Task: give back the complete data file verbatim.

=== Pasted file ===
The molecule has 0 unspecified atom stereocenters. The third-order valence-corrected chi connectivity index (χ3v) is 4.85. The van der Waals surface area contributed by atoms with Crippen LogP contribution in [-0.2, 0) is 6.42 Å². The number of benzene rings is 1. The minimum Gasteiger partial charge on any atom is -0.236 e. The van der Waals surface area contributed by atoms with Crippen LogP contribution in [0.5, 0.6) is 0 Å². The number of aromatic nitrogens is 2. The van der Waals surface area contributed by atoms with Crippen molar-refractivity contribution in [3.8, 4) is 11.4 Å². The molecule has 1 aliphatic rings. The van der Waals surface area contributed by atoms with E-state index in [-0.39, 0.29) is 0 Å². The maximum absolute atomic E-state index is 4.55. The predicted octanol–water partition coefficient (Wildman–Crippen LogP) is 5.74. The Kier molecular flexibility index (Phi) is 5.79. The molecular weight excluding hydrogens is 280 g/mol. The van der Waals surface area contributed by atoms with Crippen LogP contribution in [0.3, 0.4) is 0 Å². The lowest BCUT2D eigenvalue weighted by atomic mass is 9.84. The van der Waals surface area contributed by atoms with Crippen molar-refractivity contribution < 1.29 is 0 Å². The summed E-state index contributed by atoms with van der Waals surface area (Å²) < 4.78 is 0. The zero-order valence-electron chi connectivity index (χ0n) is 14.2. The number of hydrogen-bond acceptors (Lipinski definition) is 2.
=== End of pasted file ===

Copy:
The molecule has 0 unspecified atom stereocenters. The third-order valence-corrected chi connectivity index (χ3v) is 4.85. The van der Waals surface area contributed by atoms with Crippen LogP contribution in [-0.2, 0) is 6.42 Å². The number of benzene rings is 1. The minimum Gasteiger partial charge on any atom is -0.236 e. The van der Waals surface area contributed by atoms with Crippen LogP contribution in [0.5, 0.6) is 0 Å². The number of aromatic nitrogens is 2. The van der Waals surface area contributed by atoms with Crippen molar-refractivity contribution in [3.8, 4) is 11.4 Å². The molecule has 1 aliphatic rings. The van der Waals surface area contributed by atoms with E-state index in [-0.39, 0.29) is 0 Å². The maximum absolute atomic E-state index is 4.55. The predicted octanol–water partition coefficient (Wildman–Crippen LogP) is 5.74. The Kier molecular flexibility index (Phi) is 5.79. The molecular weight excluding hydrogens is 280 g/mol. The van der Waals surface area contributed by atoms with Crippen LogP contribution in [0.3, 0.4) is 0 Å². The lowest BCUT2D eigenvalue weighted by atomic mass is 9.84. The van der Waals surface area contributed by atoms with Crippen molar-refractivity contribution < 1.29 is 0 Å². The summed E-state index contributed by atoms with van der Waals surface area (Å²) < 4.78 is 0. The zero-order valence-electron chi connectivity index (χ0n) is 14.2. The number of hydrogen-bond acceptors (Lipinski definition) is 2.